RESOLVE Responds to Grounded Barges at Foot of Active Volcano in Montserrat, Lesser Antilles

by resolveadm on December 12, 2008

+1 954 764 8700 / + 1 954 257 2868


Grounded barge in Montserrat Montserrat from offshore

(Left) One of the barges aground due to the effects of Hurricane Omar; (Right) The active volcano on Montserrat

Montserrat, Lesser Antilles-Oct.17th 2008

Resolve Marine Group, Inc. was called upon to respond to two grounded barges in Montserrat at the foot of an active volcano.

The barges were being towed via tug when the effects of Hurricane Omar caused them to break away and run aground.

The 230' tank barge high and dry Grounded barge in Montserrat

(Left and Right) The 230′ tank barge sitting high and dry 60 feet from the shoreline

One of the barges was refloated within a few days of the hurricane and taken to anchorage, while the other remained high and dry, approximately 60 feet from the shoreline until Resolve’s team could assess the situation and refloat it.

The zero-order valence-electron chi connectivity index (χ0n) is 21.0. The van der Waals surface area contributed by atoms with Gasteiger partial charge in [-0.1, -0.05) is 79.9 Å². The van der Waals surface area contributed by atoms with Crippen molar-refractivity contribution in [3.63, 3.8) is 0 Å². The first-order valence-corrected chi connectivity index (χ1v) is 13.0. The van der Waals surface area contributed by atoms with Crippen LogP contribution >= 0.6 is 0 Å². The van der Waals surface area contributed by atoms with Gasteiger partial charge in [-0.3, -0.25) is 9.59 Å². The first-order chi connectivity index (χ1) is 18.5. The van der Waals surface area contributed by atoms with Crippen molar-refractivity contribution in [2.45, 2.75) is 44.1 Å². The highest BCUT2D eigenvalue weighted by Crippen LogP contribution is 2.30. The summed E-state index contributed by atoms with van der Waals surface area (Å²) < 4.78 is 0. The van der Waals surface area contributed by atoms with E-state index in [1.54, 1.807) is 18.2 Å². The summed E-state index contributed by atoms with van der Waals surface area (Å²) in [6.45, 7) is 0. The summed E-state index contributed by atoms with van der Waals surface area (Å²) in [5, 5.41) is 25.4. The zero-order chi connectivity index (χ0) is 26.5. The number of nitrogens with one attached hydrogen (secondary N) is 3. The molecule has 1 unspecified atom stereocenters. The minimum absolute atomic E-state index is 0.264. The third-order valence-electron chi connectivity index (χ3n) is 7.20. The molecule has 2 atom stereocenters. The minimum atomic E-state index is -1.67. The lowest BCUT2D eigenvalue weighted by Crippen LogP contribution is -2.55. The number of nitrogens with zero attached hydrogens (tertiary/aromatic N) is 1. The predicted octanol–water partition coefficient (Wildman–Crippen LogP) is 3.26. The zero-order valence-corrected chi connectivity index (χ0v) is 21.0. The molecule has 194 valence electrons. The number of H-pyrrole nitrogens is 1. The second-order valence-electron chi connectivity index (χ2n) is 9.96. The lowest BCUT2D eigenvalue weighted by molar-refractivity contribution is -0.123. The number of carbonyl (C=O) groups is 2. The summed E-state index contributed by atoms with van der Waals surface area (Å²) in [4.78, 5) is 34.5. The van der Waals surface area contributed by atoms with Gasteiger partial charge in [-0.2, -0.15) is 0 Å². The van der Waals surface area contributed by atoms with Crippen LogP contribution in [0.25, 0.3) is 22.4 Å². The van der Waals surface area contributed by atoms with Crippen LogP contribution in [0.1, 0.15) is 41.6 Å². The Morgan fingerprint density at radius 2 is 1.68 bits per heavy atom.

The Volcano at night

(Left) The glowing volcano at night; (Right) Progress can be seen on the jobsite

This grounded 230′ tank barge was carrying approximately 30 tons of heavy fuel residuals and was resting at the foot of the active volcano making its location difficult to access. The volcano was last active as recent as August of 2008, prompting Resolve to have vessels on standby in the event of an eruption.

(Left) The roller bladders placed under the barge; (Right) Creating a ramp/launch-way for refloating the barge

Using “roller bladders”, which were placed underneath the barge and a tug which pulled the barge off of the beach, the barge was successfully refloated and taken to anchorage on November 6th, 2008.

(Left) The barge is in the last stage of the final refloat process; (Right) Roller bladders placed under the barge

(Both) The barge entering the water as it is refloated

(Left) The barge entering the water; (Right) The barge is completely refloated

Resolve’s Response team was led by Senior Salvage Master Frank Leckey, Salvage Techs Clay Backus, Beau Hartwick, and Salvage Divers Wes Woessner and Michael Carista.

Less than one month later, on November 28th, the volcano erupted again with a pyroclastic explosion that sent ash 40,000 ft into the air and decimated the area where our salvage team was working.



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